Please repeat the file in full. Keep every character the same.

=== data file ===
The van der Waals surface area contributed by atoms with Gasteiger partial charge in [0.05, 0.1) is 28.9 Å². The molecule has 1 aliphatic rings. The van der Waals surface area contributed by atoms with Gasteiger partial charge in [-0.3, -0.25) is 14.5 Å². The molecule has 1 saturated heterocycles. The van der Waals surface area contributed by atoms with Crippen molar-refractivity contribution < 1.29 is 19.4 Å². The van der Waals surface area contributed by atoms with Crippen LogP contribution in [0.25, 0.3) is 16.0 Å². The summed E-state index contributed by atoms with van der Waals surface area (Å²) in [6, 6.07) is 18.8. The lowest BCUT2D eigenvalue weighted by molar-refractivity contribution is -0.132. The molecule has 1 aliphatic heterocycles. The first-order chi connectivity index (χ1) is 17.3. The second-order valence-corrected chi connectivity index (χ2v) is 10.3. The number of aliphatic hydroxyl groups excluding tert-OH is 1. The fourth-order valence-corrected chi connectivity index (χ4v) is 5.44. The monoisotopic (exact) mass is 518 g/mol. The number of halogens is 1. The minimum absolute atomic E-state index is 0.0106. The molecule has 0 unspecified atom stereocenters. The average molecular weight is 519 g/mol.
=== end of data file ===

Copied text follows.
The van der Waals surface area contributed by atoms with Gasteiger partial charge in [0.05, 0.1) is 28.9 Å². The molecule has 1 aliphatic rings. The van der Waals surface area contributed by atoms with Gasteiger partial charge in [-0.3, -0.25) is 14.5 Å². The molecule has 1 saturated heterocycles. The van der Waals surface area contributed by atoms with Crippen molar-refractivity contribution < 1.29 is 19.4 Å². The van der Waals surface area contributed by atoms with Crippen LogP contribution in [0.25, 0.3) is 16.0 Å². The summed E-state index contributed by atoms with van der Waals surface area (Å²) in [6, 6.07) is 18.8. The lowest BCUT2D eigenvalue weighted by molar-refractivity contribution is -0.132. The molecule has 1 aliphatic heterocycles. The first-order chi connectivity index (χ1) is 17.3. The second-order valence-corrected chi connectivity index (χ2v) is 10.3. The number of aliphatic hydroxyl groups excluding tert-OH is 1. The fourth-order valence-corrected chi connectivity index (χ4v) is 5.44. The monoisotopic (exact) mass is 518 g/mol. The number of halogens is 1. The minimum absolute atomic E-state index is 0.0106. The molecule has 0 unspecified atom stereocenters. The average molecular weight is 519 g/mol.